Monday, May 7, 2012

Where is my building?

Weekly Opinion Editorial

by Steve Fair

     Have you known people who owned something they didn’t know they owned?  Well look in the mirror- that person is you, the taxpayer.  According to a US Government Accountability Office(GAO) report ten years ago, over thirty(30) federal government agencies control hundreds of thousands of real property assets worldwide, including facilities and land, worth hundreds of billions of dollars. Many of these assets are no longer consistent with agencies’ missions. Others are no longer needed. And many of the assets are in an alarming state of disrepair.  The report said that twenty four federal agencies (including the Department of Defense) reported over 45,000 underutilized buildings that cost U.S. taxpayers $1.6 billion per year to operate.
     Here’s the kicker- the report said the GAO couldn’t provide an accurate inventory of what the federal government owned in real property.   The report states:  “Our own internal documents contained data that is unreliable and of limited usefulness. Therefore decision-makers, such as Congress and the OMB, do not have access to quality data on what real property assets the government owns, their value, how efficiently assets are being used and what the overall costs are involved in preserving, protecting and investing in them.”
    Back in 2009, Senator Tom Coburn offered an amendment to a bill that would have established a five year pilot program giving the Office of Management and Budget (OMB) temporary authority to sell or demolish property that the federal government owns but no longer needs.  The amendment failed.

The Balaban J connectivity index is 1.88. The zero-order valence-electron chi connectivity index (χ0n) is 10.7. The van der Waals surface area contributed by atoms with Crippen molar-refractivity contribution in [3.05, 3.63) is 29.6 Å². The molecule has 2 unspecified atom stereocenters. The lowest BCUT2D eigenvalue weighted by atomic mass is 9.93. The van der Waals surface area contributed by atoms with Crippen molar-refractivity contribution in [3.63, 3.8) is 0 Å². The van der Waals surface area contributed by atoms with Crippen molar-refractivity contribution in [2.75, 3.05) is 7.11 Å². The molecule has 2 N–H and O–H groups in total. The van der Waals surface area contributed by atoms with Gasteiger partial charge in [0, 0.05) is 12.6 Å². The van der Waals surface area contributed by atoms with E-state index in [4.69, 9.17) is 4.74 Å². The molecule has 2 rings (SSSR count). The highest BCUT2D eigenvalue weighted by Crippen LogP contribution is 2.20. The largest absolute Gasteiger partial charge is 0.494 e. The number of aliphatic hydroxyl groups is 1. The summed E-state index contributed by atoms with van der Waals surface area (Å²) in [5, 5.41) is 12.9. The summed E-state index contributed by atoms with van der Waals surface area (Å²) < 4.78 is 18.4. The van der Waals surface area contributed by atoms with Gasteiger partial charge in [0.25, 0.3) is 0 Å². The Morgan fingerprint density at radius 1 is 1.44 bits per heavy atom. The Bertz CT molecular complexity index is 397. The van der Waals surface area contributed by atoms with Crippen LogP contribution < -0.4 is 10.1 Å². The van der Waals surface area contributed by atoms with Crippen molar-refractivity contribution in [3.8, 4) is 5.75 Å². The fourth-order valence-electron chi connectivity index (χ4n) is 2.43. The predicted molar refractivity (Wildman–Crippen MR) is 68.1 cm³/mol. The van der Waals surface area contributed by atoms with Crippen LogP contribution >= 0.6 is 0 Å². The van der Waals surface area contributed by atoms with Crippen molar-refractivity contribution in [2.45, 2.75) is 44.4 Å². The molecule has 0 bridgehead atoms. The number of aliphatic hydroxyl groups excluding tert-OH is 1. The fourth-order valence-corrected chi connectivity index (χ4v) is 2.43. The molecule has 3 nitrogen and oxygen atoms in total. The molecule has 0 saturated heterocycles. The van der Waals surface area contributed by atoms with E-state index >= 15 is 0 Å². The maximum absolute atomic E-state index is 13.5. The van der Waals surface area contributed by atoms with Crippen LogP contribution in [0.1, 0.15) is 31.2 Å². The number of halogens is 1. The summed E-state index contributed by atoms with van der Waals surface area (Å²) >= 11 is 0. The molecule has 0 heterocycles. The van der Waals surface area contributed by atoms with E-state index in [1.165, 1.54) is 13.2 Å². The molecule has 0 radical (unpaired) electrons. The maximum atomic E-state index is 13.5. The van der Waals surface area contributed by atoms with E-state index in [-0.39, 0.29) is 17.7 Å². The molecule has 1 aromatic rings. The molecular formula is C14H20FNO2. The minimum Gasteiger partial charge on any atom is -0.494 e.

In 2010, Dr. Coburn published, “The Oklahoma Waste Report.” You can view the report in its entirety at   In it he details wasteful federal government spending in Oklahoma.  Coburn is not your typical politician who ‘brings home the bacon.’  He knows that when he does that, he is mortgaging our children and grandchildren’s future.  Coburn says taxpayers are spending nearly $20 million each year to maintain thousands of empty or unneeded federal properties throughout Oklahoma. Rather than disposing of the properties, or putting them to good use, they have instead drained precious resources.  He says the federal government owns more than 57 buildings in Oklahoma that it no longer uses  AT ALL, with a replacement value estimated at more than $26.5 million and annual maintenance costs of $457,000.
      And it’s not just the federal government that has this under utilized building issue.  State and local government have buildings and properties they own they no longer need.  Last year, Oklahoma State Representative T.W. Shannon, (R-Lawton), authored HB #1438 which requires the state's Director of Central Services to publish a report detailing state-owned properties, including a list of the five percent most underutilized properties, the value of those properties and the potential for purchase if sold.   
      This year Shannon authored HB #2262 that was approved unanimously by both chambers and signed into law by Governor Fallin on April 24th.  It created a ‘Maintenance of State Buildings Revolving Fund’ to which proceeds from any sales of state assets will be deposited for expenditure on the maintenance and repair of Oklahoma state government’s aging buildings and properties.  Now that’s just common sense- sell an unused building and repair one you are using.  Why borrow money (issue bonds) to fix up the State Capital when we have assets we can sell and use those proceeds to give the building a facelift?  Sounds like a plan.  The feds needs to take note and listen to Senator Coburn. 
      When the US government is borrowing forty three cents of every dollar they spend, it’s time to start liquidating assets and dumping unused buildings and properties is the first step- if we can find them.

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